Tonkin, Boyd, The Independent (London, England)
Two journalists meet for a drink in a club. After a bit of aimless chatter, one of them glances furtively around and whispers: "Don't tell anyone, but I'm writing a novel." The other lowers her voice and replies: "Don't tell anyone, but neither am I."
If only that story still rang true. If only journalists really did let that half-finished manuscript languish in the bottom drawer. If only chat- show hosts stuck to prime-time flattery, politicians to hot air and supermodels to the catwalk. Not any more. These days, any wannabe celebrity worth a single flashbulb feels the need to try their hand at fiction. Meanwhile, talented writers in other fields - reportage, memoirs, biography, travel - suffer an ache of inferiority unless they have a stab at what DH Lawrence once called "the great bright book of life" - the novel.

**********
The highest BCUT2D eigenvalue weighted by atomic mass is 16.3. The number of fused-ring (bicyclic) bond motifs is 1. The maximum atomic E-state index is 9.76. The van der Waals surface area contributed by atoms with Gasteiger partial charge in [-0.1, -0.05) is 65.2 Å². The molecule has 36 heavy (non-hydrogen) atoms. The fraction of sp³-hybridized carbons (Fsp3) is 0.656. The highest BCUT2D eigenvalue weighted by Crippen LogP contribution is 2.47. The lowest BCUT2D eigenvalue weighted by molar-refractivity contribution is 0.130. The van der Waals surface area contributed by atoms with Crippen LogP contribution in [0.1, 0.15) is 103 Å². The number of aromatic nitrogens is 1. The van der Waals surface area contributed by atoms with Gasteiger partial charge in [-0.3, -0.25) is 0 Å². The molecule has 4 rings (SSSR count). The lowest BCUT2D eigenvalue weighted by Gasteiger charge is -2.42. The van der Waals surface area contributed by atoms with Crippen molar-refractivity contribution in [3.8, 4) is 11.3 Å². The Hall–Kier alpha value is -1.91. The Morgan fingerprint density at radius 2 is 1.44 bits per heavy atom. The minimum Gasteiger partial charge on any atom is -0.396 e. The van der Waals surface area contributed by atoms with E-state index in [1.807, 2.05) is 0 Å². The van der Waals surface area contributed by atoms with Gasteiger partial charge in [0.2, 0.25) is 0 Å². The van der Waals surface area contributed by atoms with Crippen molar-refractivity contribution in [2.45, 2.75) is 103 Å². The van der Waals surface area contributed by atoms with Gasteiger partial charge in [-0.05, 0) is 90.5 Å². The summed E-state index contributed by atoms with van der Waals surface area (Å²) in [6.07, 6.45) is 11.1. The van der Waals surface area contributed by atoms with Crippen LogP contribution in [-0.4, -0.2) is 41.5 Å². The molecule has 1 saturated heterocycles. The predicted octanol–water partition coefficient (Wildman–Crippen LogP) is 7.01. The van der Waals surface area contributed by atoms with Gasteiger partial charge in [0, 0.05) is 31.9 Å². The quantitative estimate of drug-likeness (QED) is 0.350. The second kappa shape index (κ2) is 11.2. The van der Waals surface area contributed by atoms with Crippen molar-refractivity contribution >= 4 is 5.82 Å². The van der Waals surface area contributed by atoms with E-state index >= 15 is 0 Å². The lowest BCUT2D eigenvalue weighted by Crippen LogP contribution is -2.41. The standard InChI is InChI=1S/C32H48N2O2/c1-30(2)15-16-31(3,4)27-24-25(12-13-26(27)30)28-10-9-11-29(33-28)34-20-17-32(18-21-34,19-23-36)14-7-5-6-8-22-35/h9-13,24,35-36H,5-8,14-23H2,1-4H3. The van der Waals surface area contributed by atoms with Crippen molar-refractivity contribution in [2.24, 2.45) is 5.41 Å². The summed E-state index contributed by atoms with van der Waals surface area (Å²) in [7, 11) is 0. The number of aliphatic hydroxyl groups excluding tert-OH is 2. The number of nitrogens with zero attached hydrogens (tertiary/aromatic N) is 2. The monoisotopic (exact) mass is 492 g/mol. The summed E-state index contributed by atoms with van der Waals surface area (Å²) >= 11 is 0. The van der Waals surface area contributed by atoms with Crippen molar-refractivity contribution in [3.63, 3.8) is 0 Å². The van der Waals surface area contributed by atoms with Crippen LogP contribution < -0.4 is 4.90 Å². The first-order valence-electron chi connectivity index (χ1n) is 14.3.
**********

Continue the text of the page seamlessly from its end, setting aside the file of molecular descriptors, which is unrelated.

The outcome is a culture that makes a fetish of fiction at the same time that it undervalues authors whose gifts lie elsewhere. But fiction is fatally easy to do badly; grinding difficult to do well. I doubt whether a quarter of the 4,986 novelists who published new work in the UK in 1996 had any real aptitude for the art. The rest should remember that the House of Fiction is not the only address on Literature Street. Yet it's not hard to see why the novel has become a sort of default-setting for all literary ambition. People understand how novels work. The media knows how to package and promote them. For clapped-out politicians with shattered majorities or comedians with TV ratings on the slide, nothing pushes you back into the limelight faster than a little light fiction. At least when the supermodel Naomi Campbell published a blockbuster about the fashion scene, she took the precaution of having it written by a competent ghost called Caroline Upcher. So Naomi Campbell's Swan became branded merchandise, rather like Ralph Lauren's Polo. After all, no one seriously imagines that Mr Lauren spends his days sniffing potions in the lab. More annoying are those bona fide writers who turn to fiction to prove they can do it, much as they might try to climb an Alp or run a marathon. Clive James had already proved himself as a scintillating critic and a witty autobiographer. But his recent novels suffer from odd slabs of journalistic detail that might work better as essays or travel pieces. As for Michael Ignatieff, he took refuge from political thought with a soppy Russian saga, Asya, that owed more to Mills & Boon than John Stuart Mill. His second novel did show a drastic improvement - but it sounded much more like a memoir. Among the pack of recent books by entertainers-turned-novelists, Ben Elton's Popcorn is the sole example to justify its wood-pulp. The others should have stuck to the day - or rather, the night - job. One wonders how some of these amateurs would feel if real novelists started to muscle in on their patch. Saul Bellow doesn't do stand-up. Anthony Powell refrains from guest appearances in sitcoms. The 10-year-old Martin Amis displayed some alarming child-star pouts in the film of High Wind in Jamaica, but he did give up the silver screen after that. It would help if the full-time stars of stage, screen, Parliament and pitch exercised the same restraint when it came to fiction. They should follow like seagulls in the wake of Eric Cantona. In spite of artistic bent, the departing sage of Old Trafford shows no signs of attempting a novel. Don't let us down, Eric. The flipside of this cult of fiction is that good writing in other areas holds a second-class citizenship in the Republic of Letters. Yet look at the record of the past few decades, and you find much surer signs of a Golden Age in the the forms that don't depend on imaginary characters and plots. Biography has boomed since modern masters such as Richard Ellmann and Michael Holroyd brought it back to life. …